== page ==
What happens when you mix several amateur tough guys from London’s East End, a duffel bag packed with ?500,000 (about $800,000) and a few firearms? Mass confusion, which writer/director Guy Ritchie aptly demonstrates in his first feature film comedy, Lock, Stock and Two Smoking Barrels (Gramercy).
The film opens with a shot of London’s ashen East End cityscape. A gravelly voiced narrator makes character introductions, which take about half the movie to complete. The first group introduced is a young bunch of friends Eddie (Nick Moran), Tom (Jason Flemyng), Bacon (Jason Statham) and Soap (Dexter Fletcher). The group – except for Soap, who works as a chef – spends each day involved in petty acts of thievery such as selling counterfeit perfume.
Trouble begins for the amateur scammers when they choose to play with the big boys. Eddie, the group’s card shark, agrees to participate in a card game with underworld boss, “Porn King” Henry Hatchet (P.H. Moriarty). The game is rigged, and Eddie walks away owing ?500,000 to Hatchet. The debt must be paid by the end of the week or Eddie and his group will start losing fingers.
When all hope seems lost, the guys overhear their neighbors, a gang of middle-aged slobs, planning to rob a local drug dealer. Eddie’s group sees an opportunity and decides to rob them after they return home with the money. As the plot continues to tangle, other bosses, gangs, and bounty hunters get involved and all are connected in some way.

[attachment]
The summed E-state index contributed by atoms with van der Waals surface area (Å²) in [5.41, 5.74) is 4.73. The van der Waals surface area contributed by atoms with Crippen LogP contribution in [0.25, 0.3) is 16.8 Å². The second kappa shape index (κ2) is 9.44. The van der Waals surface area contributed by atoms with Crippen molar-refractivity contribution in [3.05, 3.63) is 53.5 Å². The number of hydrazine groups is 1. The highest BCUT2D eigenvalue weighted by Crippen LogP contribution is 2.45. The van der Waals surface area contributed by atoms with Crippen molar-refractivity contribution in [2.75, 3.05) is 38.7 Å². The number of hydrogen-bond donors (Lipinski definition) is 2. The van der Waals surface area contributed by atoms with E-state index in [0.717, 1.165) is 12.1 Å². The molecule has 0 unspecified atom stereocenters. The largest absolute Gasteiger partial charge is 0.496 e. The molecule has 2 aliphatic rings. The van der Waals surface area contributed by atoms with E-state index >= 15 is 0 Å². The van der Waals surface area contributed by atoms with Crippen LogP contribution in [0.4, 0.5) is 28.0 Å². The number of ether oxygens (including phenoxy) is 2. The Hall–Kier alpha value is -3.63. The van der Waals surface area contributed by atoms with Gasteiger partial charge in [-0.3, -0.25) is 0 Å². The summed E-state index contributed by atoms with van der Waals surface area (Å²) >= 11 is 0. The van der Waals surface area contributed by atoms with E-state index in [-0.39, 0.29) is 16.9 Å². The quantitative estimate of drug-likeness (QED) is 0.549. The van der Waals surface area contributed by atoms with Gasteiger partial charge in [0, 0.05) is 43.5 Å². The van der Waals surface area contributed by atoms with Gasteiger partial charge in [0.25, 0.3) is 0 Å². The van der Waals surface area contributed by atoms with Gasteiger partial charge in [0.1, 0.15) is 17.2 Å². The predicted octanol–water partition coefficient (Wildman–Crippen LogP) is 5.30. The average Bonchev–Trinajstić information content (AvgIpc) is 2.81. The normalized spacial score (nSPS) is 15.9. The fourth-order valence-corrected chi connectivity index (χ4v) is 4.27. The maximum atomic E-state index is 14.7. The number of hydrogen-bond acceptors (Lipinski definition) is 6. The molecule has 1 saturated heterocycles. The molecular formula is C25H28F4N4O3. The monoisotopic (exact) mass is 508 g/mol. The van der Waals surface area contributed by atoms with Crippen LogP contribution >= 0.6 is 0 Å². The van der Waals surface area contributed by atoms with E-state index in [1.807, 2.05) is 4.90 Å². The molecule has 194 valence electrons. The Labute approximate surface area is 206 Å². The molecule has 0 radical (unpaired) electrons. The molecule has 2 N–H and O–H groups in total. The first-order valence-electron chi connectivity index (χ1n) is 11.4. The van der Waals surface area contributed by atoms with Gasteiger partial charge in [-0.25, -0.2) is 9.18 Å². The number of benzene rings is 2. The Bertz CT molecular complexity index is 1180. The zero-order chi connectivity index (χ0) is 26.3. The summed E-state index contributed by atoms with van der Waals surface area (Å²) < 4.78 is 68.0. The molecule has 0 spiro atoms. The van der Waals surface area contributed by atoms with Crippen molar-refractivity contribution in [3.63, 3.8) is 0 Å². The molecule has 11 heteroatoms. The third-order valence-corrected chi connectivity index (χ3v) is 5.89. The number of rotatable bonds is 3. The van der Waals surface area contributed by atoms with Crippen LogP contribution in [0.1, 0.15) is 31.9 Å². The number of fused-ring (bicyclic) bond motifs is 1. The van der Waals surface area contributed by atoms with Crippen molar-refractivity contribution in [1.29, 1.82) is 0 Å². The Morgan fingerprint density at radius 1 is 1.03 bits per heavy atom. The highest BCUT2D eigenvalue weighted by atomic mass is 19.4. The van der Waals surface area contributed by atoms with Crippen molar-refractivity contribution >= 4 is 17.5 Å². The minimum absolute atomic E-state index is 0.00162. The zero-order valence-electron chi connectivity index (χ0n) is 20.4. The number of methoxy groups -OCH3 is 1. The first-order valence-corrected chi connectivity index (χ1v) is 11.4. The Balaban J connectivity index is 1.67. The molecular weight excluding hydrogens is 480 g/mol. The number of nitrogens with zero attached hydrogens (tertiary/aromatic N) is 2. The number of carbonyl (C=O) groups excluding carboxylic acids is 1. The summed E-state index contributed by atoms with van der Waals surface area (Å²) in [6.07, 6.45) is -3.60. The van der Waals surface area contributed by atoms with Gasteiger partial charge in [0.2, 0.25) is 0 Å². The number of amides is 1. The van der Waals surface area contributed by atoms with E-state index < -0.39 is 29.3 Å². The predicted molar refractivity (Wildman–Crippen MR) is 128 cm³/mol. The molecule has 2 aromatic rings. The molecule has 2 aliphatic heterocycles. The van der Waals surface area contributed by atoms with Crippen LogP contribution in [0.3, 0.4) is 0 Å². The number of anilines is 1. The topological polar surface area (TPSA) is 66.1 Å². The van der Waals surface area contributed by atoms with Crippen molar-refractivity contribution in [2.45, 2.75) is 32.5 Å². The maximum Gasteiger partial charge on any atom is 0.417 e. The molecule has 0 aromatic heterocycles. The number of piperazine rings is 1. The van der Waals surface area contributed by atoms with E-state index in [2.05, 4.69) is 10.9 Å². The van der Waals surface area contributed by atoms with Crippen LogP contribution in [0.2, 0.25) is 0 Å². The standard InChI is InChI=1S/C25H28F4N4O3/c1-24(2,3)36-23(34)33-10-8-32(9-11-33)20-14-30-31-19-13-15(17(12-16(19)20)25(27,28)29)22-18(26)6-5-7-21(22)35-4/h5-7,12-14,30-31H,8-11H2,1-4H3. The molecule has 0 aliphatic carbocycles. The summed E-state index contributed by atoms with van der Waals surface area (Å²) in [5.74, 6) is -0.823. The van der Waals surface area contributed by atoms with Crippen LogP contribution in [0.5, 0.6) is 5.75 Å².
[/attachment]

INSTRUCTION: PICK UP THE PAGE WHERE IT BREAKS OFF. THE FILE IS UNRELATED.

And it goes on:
Every character is key, but this proves problematic because the film has more than 30 characters. Even the musician Sting makes a few appearances as Eddie’s dad. Although screen time is evenly distributed among the many characters, none are developed enough for viewers to care about what happens to them.
Antique firearms also play a significant role. Like the large cast, the weapons encourage confusion, but in a positive way. Ironically, guns provide the comic base for many of the film’s humorous situations. American viewers will find the use of firearms particularly funny, as London’s meanest Brits flounder, finding it hard to use lethal weapons.
Though some of the comic bits are well formed, the movie as a whole is not complete. Too many details and too many characters detract from the film. Like most writer/director’s first attempts, Lock, Stock and Two Smoking Barrels has its finer moments and its problems. If nothing else the music, including songs by James Brown, The Stooges and The Stone Roses, keeps viewers attentive when the confusion thickens.